VEME Official Workshop Launch and Open Lecture - Pandemics Past and Present

Event Date(s): 10/08/2015

Location: UWI Teaching and Learning Centre, St. Augustine Circular Road

 The Bioinformatics Workshop 2015 Conference entitled 20th International Bioinformatics Workshop on Virus Evolution and Molecular Epidemiology (VEME) takes place from Sunday August 9 – Friday August 14.

For further details, please click here.

Please note: Some sessions are open to UWI staff and students who are not registered for the conference. For interested persons, sessions highlighted in yellow in this Excel spreadsheet are open to unregistered UWI staff and students. As space may be limited in some sessions, unregistered participants must confirm their interest by email to christine.carrington@sta.uwi.edu (including the date, time and title of the sessions they wish to attend) by Thursday August 6, 2015.  

As part of the Conference, there will be the Official Workshop Launch and Open Lecture by Professor Edward Holmes of University of Sydney, Australia on the topic, Pandemics Past and Present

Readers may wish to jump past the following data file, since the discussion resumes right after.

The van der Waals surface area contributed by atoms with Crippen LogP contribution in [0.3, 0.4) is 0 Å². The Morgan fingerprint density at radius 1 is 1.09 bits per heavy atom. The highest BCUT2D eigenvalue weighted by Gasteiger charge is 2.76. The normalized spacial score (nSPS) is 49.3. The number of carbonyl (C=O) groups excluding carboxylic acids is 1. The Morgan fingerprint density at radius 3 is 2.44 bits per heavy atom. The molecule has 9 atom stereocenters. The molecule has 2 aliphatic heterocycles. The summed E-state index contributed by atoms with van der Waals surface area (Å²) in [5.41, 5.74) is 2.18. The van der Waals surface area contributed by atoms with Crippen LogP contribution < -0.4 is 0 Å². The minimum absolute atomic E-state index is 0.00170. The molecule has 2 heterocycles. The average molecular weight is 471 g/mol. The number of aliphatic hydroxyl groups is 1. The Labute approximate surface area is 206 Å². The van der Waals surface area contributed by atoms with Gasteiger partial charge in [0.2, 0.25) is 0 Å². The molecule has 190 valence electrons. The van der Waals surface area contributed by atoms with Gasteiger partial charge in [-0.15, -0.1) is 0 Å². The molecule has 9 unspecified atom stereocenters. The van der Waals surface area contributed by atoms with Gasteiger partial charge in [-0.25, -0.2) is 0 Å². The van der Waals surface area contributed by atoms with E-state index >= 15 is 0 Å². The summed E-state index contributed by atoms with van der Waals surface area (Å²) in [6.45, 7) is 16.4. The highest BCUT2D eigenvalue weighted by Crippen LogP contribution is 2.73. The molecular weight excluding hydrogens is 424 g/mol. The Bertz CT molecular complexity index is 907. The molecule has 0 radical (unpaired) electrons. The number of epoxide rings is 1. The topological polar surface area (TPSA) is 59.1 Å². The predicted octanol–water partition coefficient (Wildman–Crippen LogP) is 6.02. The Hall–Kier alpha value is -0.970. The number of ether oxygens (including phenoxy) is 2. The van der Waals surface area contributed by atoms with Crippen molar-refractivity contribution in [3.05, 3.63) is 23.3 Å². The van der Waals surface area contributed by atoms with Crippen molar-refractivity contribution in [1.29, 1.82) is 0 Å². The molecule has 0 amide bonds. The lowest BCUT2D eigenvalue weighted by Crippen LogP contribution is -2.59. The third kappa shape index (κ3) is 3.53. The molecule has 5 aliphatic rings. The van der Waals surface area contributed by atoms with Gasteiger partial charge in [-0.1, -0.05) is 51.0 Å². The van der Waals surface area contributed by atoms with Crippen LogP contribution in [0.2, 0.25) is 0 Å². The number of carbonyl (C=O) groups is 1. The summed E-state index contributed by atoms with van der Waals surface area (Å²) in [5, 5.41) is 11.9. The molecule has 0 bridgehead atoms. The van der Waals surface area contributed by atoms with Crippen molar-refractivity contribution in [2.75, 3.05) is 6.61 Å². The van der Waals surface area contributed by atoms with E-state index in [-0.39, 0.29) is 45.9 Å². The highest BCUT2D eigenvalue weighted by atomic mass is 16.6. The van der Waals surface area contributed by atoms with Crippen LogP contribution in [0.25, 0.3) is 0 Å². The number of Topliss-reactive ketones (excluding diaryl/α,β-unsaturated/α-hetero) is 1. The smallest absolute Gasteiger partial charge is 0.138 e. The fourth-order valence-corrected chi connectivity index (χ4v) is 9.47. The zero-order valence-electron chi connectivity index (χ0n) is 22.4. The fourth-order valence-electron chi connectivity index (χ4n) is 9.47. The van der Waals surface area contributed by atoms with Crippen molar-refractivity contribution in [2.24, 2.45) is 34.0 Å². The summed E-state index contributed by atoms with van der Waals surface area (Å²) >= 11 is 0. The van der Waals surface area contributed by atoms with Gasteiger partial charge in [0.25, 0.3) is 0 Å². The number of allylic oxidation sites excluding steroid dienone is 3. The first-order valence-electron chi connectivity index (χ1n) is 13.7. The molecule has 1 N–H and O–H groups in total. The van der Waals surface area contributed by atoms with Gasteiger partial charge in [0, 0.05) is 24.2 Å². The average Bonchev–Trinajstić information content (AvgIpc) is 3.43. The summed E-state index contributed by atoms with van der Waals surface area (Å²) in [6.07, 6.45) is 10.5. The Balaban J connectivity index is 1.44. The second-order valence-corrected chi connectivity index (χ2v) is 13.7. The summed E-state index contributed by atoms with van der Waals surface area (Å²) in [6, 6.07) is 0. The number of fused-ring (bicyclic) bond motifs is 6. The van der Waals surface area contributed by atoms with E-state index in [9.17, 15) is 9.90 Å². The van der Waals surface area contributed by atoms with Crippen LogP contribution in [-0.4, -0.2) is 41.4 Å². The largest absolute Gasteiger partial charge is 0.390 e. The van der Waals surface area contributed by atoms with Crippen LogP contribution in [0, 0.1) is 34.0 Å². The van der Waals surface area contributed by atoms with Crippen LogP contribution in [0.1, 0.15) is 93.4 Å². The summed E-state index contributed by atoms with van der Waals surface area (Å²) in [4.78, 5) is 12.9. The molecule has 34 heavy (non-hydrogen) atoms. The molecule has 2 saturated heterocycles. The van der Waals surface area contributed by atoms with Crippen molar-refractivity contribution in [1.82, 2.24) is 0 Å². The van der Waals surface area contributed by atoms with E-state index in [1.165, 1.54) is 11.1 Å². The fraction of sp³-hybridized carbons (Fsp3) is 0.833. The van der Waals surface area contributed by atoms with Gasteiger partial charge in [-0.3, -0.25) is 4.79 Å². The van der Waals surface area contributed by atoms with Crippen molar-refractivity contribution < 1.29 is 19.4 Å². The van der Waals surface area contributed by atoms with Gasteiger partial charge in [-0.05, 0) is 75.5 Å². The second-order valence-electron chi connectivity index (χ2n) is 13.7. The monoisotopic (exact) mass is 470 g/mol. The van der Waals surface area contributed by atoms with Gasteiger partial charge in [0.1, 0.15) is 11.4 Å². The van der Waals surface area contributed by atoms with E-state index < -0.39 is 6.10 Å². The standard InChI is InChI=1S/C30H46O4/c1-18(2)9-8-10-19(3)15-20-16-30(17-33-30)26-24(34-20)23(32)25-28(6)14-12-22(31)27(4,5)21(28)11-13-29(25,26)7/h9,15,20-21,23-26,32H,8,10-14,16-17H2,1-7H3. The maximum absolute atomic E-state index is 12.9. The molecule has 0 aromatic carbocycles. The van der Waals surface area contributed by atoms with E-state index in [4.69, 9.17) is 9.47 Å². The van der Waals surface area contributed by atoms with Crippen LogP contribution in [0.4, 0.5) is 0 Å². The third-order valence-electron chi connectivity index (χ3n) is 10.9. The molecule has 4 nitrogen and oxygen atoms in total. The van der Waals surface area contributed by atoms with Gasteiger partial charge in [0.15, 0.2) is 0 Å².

This event takes place at 5.30pm. 

To RSVP, please email veme2015@sta.uwi.edu or call 645-8666 or 662-7072 ext. 4643.  

For a printable version of this information, please click here.  


Pandemics Past and Present

Prof. Edward C. Holmes FAA

Marie Bashir Institute for Infectious Disease and Biosecurity, Charles Perkins Centre, School of Biological Sciences and Sydney Medical School, The University of Sydney, Sydney, NSW 2006, Australia.

I will present an overview of how genome sequence data can be used to understand the evolution of infectious disease and pandemic emergence.  I will first show how the analysis of ‘ancient DNA’ from archival human remains (including those present in medical collections) can inform on past infectious disease epidemics, focusing on two infamous bacterial diseases – plague and cholera.  Turning to the present, and using current examples of influenza viruses, hantaviruses and coronaviruses, I will show how metagenomics is revolutionizing our understanding of virus biodiversity and evolution, and how phylogenetic methods can be used to help predict the nature of future emerging diseases.

Open to: | General Public | Staff | Student | Alumni |